Lies I Told My Mother

I tell my mother that my friend Janice and I plan to visit Holy Family Catholic Church on Sunday morning. I’ve been interested in becoming Catholic, or better yet, a nun, ever since seeing the movie, Where Angels Go, Trouble Follows. Of course I’ll be the kind of nun who falls in love with a handsome priest just before taking her final vows. He’ll leave the church for me, and we’ll live the rest of our lives in a state of holy, mystical, pious bliss.

Continue reading… "Lies I Told My Mother"

London to Bristol

Donna doesn’t say much. Donna likes to drive. Donna likes football. I think Donna is a lesbian, but I never quite pluck up the courage to ask. Donna wears jeans and t-shirts and sneakers every day, rain or shine. Donna has a sausage roll and a can of coke every day for lunch. She buys it at Gregg’s down the street for a pound fifty. She shows it to me and always says ‘bargain!’ The joy of the meal deal never gets old for her.

Continue reading… "London to Bristol"

Holy Knight

It is the night before Lee Staebler’s birthday and we have just uncorked the ten dollar bottle of red wine that I picked up from the Walgreens on the corner. There’s no living room here, no collection of Waterford standing guard behind the glass doors of a maple chest, so I flag down Nurse, who is in the dank hallway, and request two plastic Dixie cups from her stash. These babies are normally reserved…

Continue reading… "Holy Knight"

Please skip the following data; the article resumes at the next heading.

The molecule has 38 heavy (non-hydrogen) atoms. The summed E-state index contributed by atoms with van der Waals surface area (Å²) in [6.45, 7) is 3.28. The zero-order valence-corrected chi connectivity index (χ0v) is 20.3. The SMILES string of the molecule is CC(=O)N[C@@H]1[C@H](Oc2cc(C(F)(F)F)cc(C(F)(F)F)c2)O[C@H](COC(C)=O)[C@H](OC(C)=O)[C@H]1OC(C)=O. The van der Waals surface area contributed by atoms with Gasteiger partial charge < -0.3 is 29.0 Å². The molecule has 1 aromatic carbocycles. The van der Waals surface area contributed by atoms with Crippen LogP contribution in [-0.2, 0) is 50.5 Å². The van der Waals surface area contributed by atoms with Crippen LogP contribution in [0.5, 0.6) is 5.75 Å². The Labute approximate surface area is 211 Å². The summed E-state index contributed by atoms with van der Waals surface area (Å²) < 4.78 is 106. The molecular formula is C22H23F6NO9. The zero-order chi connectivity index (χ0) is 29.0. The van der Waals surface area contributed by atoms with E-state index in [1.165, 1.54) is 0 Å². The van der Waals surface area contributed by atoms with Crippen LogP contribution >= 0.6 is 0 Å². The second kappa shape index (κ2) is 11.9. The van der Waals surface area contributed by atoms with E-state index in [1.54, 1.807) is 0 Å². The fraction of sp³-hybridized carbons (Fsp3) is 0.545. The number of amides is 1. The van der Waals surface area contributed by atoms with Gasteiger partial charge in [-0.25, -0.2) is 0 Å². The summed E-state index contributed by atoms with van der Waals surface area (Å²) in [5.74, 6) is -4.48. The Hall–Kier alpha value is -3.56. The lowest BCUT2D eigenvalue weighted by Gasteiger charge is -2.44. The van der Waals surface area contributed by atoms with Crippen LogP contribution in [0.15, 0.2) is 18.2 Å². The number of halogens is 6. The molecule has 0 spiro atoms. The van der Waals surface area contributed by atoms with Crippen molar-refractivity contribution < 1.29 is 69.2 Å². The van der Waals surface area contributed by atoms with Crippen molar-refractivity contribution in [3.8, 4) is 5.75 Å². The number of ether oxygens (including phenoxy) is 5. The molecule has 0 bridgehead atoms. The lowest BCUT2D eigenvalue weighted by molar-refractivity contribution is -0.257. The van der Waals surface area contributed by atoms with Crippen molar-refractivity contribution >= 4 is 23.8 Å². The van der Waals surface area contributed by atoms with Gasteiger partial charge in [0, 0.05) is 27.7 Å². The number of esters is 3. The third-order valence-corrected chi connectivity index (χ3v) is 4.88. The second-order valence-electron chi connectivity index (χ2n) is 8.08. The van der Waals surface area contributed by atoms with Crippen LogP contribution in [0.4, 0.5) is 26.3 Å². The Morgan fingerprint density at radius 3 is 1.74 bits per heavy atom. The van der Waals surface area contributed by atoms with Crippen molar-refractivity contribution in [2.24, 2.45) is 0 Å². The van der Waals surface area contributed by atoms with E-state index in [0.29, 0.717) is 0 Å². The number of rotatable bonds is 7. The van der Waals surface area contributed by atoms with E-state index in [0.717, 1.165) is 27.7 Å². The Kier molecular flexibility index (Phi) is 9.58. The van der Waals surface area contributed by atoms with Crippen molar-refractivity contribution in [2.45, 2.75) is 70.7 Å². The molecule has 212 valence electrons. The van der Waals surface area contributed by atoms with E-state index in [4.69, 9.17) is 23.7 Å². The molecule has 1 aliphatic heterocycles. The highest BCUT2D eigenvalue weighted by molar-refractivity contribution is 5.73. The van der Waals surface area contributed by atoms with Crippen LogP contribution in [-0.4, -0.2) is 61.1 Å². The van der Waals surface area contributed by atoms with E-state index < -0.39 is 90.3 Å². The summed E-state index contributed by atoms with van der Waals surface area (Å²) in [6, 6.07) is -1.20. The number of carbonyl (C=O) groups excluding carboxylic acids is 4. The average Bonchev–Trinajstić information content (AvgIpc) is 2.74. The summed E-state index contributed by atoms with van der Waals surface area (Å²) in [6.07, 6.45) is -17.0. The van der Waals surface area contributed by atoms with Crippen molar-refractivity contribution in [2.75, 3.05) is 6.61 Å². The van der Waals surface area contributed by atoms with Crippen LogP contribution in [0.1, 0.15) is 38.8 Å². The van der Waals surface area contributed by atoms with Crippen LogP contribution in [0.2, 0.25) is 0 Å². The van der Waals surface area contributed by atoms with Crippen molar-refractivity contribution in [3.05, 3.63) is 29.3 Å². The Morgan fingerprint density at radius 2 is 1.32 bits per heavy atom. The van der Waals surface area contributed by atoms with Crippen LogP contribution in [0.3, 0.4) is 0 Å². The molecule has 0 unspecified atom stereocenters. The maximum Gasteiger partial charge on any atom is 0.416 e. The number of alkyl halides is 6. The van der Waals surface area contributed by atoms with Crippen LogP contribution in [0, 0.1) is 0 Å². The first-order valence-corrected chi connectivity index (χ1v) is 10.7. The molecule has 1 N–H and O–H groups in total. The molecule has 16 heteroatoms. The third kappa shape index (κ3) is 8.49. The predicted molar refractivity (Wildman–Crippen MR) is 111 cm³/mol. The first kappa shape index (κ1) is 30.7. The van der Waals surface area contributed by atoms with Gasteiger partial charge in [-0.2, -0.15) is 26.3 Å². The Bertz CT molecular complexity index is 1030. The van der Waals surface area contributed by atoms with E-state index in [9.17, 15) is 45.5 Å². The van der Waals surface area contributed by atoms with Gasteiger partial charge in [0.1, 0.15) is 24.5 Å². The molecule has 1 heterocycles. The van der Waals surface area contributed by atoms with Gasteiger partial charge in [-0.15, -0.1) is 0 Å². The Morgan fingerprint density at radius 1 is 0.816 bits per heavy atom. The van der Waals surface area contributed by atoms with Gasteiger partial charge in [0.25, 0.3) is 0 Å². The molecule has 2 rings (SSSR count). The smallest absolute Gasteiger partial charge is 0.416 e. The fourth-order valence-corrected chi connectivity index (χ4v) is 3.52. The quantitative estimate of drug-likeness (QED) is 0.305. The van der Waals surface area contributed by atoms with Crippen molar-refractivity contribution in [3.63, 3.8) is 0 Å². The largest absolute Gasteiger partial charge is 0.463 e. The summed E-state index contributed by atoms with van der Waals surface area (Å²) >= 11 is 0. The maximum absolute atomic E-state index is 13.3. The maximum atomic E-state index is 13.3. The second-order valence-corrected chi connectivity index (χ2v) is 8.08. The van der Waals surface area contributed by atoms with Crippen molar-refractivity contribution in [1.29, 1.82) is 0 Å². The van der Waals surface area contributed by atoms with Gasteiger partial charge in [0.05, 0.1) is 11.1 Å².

The Elusive Miss Churchill

About the only enticement encouraging me to sort second-hand books in the dank room under our local sports stadium is the prospect of finding a signed first edition signed by a major author – unlikely, although not unheard of. The thousands of books are contributed by local citizens for our annual Friends of the Library sale, the proceeds going to sponsor library programs.

Continue reading… "The Elusive Miss Churchill"

Fences

Something makes me look up.

Here come the cows.

There are eight of them, steers actually. They’re tame, curious, and bored with grass. They’ll mouth the alder leaves for the new taste, and they’re gathering where the tree will fall.

Continue reading… "Fences"

If I Tell You What I Have Told No One Else

My first real job when I moved to Manhattan was in a mental hospital. I did television. I was in charge of running the video studio, an insulated box once used for detecting electrical actions in the brain. This box looked like a refrigerator where you would find big hunks of meat, except it was lined in maple veneer and had a faded rose carpet. It was in the third sub-basement of an ivy-covered building on the river.

Continue reading… "If I Tell You What I Have Told No One Else"

Cannon Beach

I first met the Pacific Ocean at Cannon Beach when I was a kid. Tourists hadn’t taken over the town yet and it felt like we had the beach to ourselves. The vastness, and how puny I felt at the edge of the ocean was like looking into space at the moon and stars. The sense of amazement, the size and power of all that water, the sound of it breaking on the

Continue reading… "Cannon Beach"

Perfect Timing

I lie awake in the darkness and laugh out loud. The sound wakens Stewart from a shallow sleep.

“What’s funny?”

“I’m happy,” I say and he murmurs something and sleeps again.

I don’t tell him I am laughing with delight because he’s here, in my bed,

Continue reading… "Perfect Timing"